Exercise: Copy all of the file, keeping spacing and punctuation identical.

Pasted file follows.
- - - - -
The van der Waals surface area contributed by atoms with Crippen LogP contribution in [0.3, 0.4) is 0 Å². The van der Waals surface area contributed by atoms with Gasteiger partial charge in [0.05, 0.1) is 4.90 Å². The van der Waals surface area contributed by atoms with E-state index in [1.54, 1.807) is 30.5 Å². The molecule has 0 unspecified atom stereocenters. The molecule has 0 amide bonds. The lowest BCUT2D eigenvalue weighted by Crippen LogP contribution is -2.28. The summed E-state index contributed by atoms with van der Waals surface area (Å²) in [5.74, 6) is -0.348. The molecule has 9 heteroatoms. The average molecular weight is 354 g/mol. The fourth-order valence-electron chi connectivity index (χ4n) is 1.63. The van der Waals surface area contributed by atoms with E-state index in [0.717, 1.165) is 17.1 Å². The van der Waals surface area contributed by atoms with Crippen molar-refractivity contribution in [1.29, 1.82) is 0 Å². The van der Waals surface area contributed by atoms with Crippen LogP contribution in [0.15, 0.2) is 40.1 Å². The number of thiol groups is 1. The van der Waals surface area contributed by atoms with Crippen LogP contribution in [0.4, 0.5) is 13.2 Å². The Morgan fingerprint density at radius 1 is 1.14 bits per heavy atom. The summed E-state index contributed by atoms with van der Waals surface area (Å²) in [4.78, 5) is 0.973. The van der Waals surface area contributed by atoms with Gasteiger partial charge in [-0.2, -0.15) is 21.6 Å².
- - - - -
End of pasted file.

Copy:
The van der Waals surface area contributed by atoms with Crippen LogP contribution in [0.3, 0.4) is 0 Å². The van der Waals surface area contributed by atoms with Gasteiger partial charge in [0.05, 0.1) is 4.90 Å². The van der Waals surface area contributed by atoms with E-state index in [1.54, 1.807) is 30.5 Å². The molecule has 0 unspecified atom stereocenters. The molecule has 0 amide bonds. The lowest BCUT2D eigenvalue weighted by Crippen LogP contribution is -2.28. The summed E-state index contributed by atoms with van der Waals surface area (Å²) in [5.74, 6) is -0.348. The molecule has 9 heteroatoms. The average molecular weight is 354 g/mol. The fourth-order valence-electron chi connectivity index (χ4n) is 1.63. The van der Waals surface area contributed by atoms with E-state index in [0.717, 1.165) is 17.1 Å². The van der Waals surface area contributed by atoms with Crippen molar-refractivity contribution in [1.29, 1.82) is 0 Å². The van der Waals surface area contributed by atoms with Crippen LogP contribution in [0.15, 0.2) is 40.1 Å². The number of thiol groups is 1. The van der Waals surface area contributed by atoms with Crippen LogP contribution in [0.4, 0.5) is 13.2 Å². The Morgan fingerprint density at radius 1 is 1.14 bits per heavy atom. The summed E-state index contributed by atoms with van der Waals surface area (Å²) in [4.78, 5) is 0.973. The van der Waals surface area contributed by atoms with Gasteiger partial charge in [-0.2, -0.15) is 21.6 Å².